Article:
NOTE: No offense to the special olympics – I support the organization and think they are an indispensible part of what makes humanity good, and increases my faith that we are not doomed to roam a post-apocalyptic wasteland with shotguns and broom handles fighting radioative zombies, and scavenging for scraps of food.
Anyway I was glancing through the Forrester Wave: Enterprise Anti-spyware, Q1 2006 report, expecting some hard-hitting analysis, keen onservations on strengths and weaknesses of the various vendors and how they stack up against their main constituency – the Enterprise. The bulk of the report echos what I believe to be the state of the market back in late 2005, early 2006, integrated suites, point solution vendors, security configuration management companies adding spyware capabilties, etc…that’s all fine, but the vendor analysis, the Wave, as they call it, lists everyone as a strong performer or a leader…
btw – well I am writing this an unnamed antispyware product, I will just say they call themselves the root of the web, just started scanning my system and basically ground my productivity to a halt…sometimes I like to step back and watch the various anti-malware products fight it out for control of my cpu and memory, it is sort of like watching cockfights just without the tamales and flying feathers.
Back to the “Wave”…maybe I am reading it wrong, but given that we are talking about enterprise anti-spyware and that the enterprise requires integrated security functionality (anti-virus, anti-spyware, pfw, and HIPS), centralized management and reporting due to the problems of managing multiple desktop agents, it seems odd that point solution AS vendors would be considered strong performers when they are weak in these functions…the Wave itself lists these as important.
My prediction: there will be no anti-spyware market beyond 2006 (assuming there is actually an ant-spyware market now)
The only reason there is a spyware market at all is because the AV vendors completely dropped the ball and allowed it to happen, they should have been on top of this problem 3-4 years ago. They were in the best position to offer a solution since they had research teams in place, had a presence on corporate desktops, had a mechanism for centralized management, updating and reporting, and most folks look at spyware and viruses as the same thing – bad things getting on to desktops in an automated way.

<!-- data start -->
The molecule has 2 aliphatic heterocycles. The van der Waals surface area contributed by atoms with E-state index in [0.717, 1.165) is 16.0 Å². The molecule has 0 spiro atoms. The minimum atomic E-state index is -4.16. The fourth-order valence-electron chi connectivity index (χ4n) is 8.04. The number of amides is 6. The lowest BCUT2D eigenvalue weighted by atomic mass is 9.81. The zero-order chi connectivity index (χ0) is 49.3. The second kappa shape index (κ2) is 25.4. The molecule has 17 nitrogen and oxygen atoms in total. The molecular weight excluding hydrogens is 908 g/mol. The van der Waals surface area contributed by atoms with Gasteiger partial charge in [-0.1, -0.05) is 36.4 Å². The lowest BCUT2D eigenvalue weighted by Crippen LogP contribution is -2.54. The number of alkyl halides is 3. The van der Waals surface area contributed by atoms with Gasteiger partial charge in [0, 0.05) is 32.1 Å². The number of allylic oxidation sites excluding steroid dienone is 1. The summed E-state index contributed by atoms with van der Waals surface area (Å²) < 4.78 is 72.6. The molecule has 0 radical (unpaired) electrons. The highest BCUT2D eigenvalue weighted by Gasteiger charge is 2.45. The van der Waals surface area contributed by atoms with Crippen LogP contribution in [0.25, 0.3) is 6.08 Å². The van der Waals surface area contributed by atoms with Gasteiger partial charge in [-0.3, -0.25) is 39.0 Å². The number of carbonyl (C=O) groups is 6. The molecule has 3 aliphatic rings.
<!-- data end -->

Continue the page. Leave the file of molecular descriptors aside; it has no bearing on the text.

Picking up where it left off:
There are two areas of focus; the desktop and the network.
From the perspective of the desktop:
a. Signature based AV isn’t really protecting the desktop anymore
b. To protect the desktop from the majority of threats an organization would need to run anti-virus, anti-spyware, personal firewall (for port/protocol blocking or containment of the end-point itself), and host-based IPS (blocking code execution and other malware that bypasses the other mechanisms)
c. Running 4 best of breed products (AV, AS, PFW, HIPS) at the desktop is a management nightmare, the resources required to keep these updated, configured correctly, not to mention the logistical problems with support and licensing drive many organizations to look for a single vendor solution that offers good enough protection across the 4 disciplines with a centralized management and reporting console.
d. All desktop security vendors are looking to provide all of these defense mechanisms in a single offering (McAfee 8.0i with ePO, Symantec CSS, with companies like Checkpoint and ISS looking to expand into the 4 areas)
e. As I stated, I don’t believe, that there will be an enterprise anti-spyware desktop market in the next 1-2 years. I believe what we will have is an integrated desktop security market that includes the 4 main areas of malware protection (with many variants of HIPS within them)
f. Any viable spyware solution must be able to do three things; detect spyware, defend against spyware execution, and clean spyware that is resident on a host, with the defense being the most important. The AV vendors are lagging in the defense and cleaning side of spyware which has allowed companies like webroot to take advantage.
from the perspective of the network:
a. Network/gateway protection should be the first line of defense. If you look at organizations that have deployed anti-virus or anti-spam at the perimeters and gateways they see very little occurrence of virus or spam incidents actually making its way to a host. Clearly you would expect to see a similar pattern with spyware protection at the gateway or perimeter.
b. Similar to the desktop the network requires multiple forms of protection. Many companies ship all in one appliances that provide IPS, AV, VPN, firewall, web filtering, and spyware will become a component through 2006
c. Network, gateway, and perimeter protection should be the first line of defense, however it will never provide enough protection to make desktop protection mechanisms obsolete.